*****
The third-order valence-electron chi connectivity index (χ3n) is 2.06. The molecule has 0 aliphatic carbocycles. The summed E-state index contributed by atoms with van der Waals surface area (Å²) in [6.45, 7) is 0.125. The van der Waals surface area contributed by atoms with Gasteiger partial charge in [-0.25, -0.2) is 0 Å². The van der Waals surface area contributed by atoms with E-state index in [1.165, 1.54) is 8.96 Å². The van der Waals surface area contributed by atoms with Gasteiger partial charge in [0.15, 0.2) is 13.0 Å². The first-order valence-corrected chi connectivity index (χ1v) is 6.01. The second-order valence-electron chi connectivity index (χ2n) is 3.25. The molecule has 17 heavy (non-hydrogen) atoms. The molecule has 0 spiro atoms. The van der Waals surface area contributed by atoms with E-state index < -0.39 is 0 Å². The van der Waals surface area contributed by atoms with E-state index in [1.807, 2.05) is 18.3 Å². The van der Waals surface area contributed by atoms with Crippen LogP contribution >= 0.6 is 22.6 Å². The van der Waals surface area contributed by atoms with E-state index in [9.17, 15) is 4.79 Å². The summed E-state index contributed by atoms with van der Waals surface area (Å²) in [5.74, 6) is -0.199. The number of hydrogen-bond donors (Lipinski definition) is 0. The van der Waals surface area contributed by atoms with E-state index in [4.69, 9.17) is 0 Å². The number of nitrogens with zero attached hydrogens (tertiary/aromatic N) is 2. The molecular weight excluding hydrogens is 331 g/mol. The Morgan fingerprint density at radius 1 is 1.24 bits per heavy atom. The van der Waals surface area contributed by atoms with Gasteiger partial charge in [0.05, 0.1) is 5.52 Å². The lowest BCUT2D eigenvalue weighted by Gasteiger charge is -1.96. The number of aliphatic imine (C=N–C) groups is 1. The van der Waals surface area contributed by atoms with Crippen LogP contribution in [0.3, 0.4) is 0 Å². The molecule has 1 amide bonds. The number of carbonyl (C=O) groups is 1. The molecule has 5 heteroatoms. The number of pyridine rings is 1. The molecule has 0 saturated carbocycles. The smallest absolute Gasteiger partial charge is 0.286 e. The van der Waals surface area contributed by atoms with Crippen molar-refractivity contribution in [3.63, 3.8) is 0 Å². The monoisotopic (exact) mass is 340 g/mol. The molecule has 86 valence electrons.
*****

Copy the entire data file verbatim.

The third-order valence-electron chi connectivity index (χ3n) is 2.06. The molecule has 0 aliphatic carbocycles. The summed E-state index contributed by atoms with van der Waals surface area (Å²) in [6.45, 7) is 0.125. The van der Waals surface area contributed by atoms with Gasteiger partial charge in [-0.25, -0.2) is 0 Å². The van der Waals surface area contributed by atoms with E-state index in [1.165, 1.54) is 8.96 Å². The van der Waals surface area contributed by atoms with Gasteiger partial charge in [0.15, 0.2) is 13.0 Å². The first-order valence-corrected chi connectivity index (χ1v) is 6.01. The second-order valence-electron chi connectivity index (χ2n) is 3.25. The molecule has 17 heavy (non-hydrogen) atoms. The molecule has 0 spiro atoms. The van der Waals surface area contributed by atoms with E-state index < -0.39 is 0 Å². The van der Waals surface area contributed by atoms with E-state index in [1.807, 2.05) is 18.3 Å². The van der Waals surface area contributed by atoms with Crippen LogP contribution >= 0.6 is 22.6 Å². The van der Waals surface area contributed by atoms with E-state index in [9.17, 15) is 4.79 Å². The summed E-state index contributed by atoms with van der Waals surface area (Å²) in [5.74, 6) is -0.199. The number of hydrogen-bond donors (Lipinski definition) is 0. The van der Waals surface area contributed by atoms with E-state index in [4.69, 9.17) is 0 Å². The number of nitrogens with zero attached hydrogens (tertiary/aromatic N) is 2. The molecular weight excluding hydrogens is 331 g/mol. The Morgan fingerprint density at radius 1 is 1.24 bits per heavy atom. The van der Waals surface area contributed by atoms with Gasteiger partial charge in [0.05, 0.1) is 5.52 Å². The lowest BCUT2D eigenvalue weighted by Gasteiger charge is -1.96. The number of aliphatic imine (C=N–C) groups is 1. The van der Waals surface area contributed by atoms with Crippen LogP contribution in [0.3, 0.4) is 0 Å². The molecule has 1 amide bonds. The number of carbonyl (C=O) groups is 1. The molecule has 5 heteroatoms. The number of pyridine rings is 1. The molecule has 0 saturated carbocycles. The smallest absolute Gasteiger partial charge is 0.286 e. The van der Waals surface area contributed by atoms with Crippen molar-refractivity contribution in [3.63, 3.8) is 0 Å². The monoisotopic (exact) mass is 340 g/mol. The molecule has 86 valence electrons.